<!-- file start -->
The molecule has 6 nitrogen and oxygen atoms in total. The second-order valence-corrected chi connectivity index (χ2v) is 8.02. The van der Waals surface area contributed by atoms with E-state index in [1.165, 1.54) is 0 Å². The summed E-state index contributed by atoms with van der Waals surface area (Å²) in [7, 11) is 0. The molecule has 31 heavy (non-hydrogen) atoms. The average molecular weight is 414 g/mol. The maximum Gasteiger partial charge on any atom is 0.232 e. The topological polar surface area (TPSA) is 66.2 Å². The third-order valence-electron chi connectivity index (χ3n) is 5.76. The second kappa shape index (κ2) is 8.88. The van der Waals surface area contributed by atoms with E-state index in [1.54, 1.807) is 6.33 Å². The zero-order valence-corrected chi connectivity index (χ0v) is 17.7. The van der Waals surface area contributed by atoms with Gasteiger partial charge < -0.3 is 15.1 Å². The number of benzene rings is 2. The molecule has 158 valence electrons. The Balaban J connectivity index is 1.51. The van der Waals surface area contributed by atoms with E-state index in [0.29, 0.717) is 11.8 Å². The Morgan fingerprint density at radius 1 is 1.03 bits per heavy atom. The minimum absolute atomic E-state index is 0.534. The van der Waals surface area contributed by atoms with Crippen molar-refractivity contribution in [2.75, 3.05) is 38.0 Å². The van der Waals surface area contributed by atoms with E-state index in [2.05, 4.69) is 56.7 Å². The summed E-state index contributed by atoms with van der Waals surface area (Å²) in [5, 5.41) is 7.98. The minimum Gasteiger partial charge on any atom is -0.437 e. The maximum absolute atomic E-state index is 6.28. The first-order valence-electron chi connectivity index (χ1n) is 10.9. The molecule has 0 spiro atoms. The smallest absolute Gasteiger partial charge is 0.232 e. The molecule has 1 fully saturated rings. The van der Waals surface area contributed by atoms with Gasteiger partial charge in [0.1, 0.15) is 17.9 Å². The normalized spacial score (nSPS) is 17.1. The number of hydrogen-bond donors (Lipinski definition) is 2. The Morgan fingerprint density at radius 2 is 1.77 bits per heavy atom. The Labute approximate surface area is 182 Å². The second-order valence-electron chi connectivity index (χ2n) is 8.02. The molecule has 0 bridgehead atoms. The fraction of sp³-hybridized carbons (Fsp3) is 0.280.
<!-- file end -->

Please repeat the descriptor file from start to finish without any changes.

The molecule has 6 nitrogen and oxygen atoms in total. The second-order valence-corrected chi connectivity index (χ2v) is 8.02. The van der Waals surface area contributed by atoms with E-state index in [1.165, 1.54) is 0 Å². The summed E-state index contributed by atoms with van der Waals surface area (Å²) in [7, 11) is 0. The molecule has 31 heavy (non-hydrogen) atoms. The average molecular weight is 414 g/mol. The maximum Gasteiger partial charge on any atom is 0.232 e. The topological polar surface area (TPSA) is 66.2 Å². The third-order valence-electron chi connectivity index (χ3n) is 5.76. The second kappa shape index (κ2) is 8.88. The van der Waals surface area contributed by atoms with E-state index in [1.54, 1.807) is 6.33 Å². The zero-order valence-corrected chi connectivity index (χ0v) is 17.7. The van der Waals surface area contributed by atoms with Gasteiger partial charge < -0.3 is 15.1 Å². The number of benzene rings is 2. The molecule has 158 valence electrons. The Balaban J connectivity index is 1.51. The van der Waals surface area contributed by atoms with E-state index in [0.29, 0.717) is 11.8 Å². The Morgan fingerprint density at radius 1 is 1.03 bits per heavy atom. The minimum absolute atomic E-state index is 0.534. The van der Waals surface area contributed by atoms with Crippen molar-refractivity contribution in [2.75, 3.05) is 38.0 Å². The van der Waals surface area contributed by atoms with E-state index in [2.05, 4.69) is 56.7 Å². The summed E-state index contributed by atoms with van der Waals surface area (Å²) in [5, 5.41) is 7.98. The minimum Gasteiger partial charge on any atom is -0.437 e. The maximum absolute atomic E-state index is 6.28. The first-order valence-electron chi connectivity index (χ1n) is 10.9. The molecule has 0 spiro atoms. The smallest absolute Gasteiger partial charge is 0.232 e. The molecule has 1 fully saturated rings. The van der Waals surface area contributed by atoms with Gasteiger partial charge in [0.1, 0.15) is 17.9 Å². The normalized spacial score (nSPS) is 17.1. The number of hydrogen-bond donors (Lipinski definition) is 2. The Morgan fingerprint density at radius 2 is 1.77 bits per heavy atom. The Labute approximate surface area is 182 Å². The second-order valence-electron chi connectivity index (χ2n) is 8.02. The molecule has 0 bridgehead atoms. The fraction of sp³-hybridized carbons (Fsp3) is 0.280.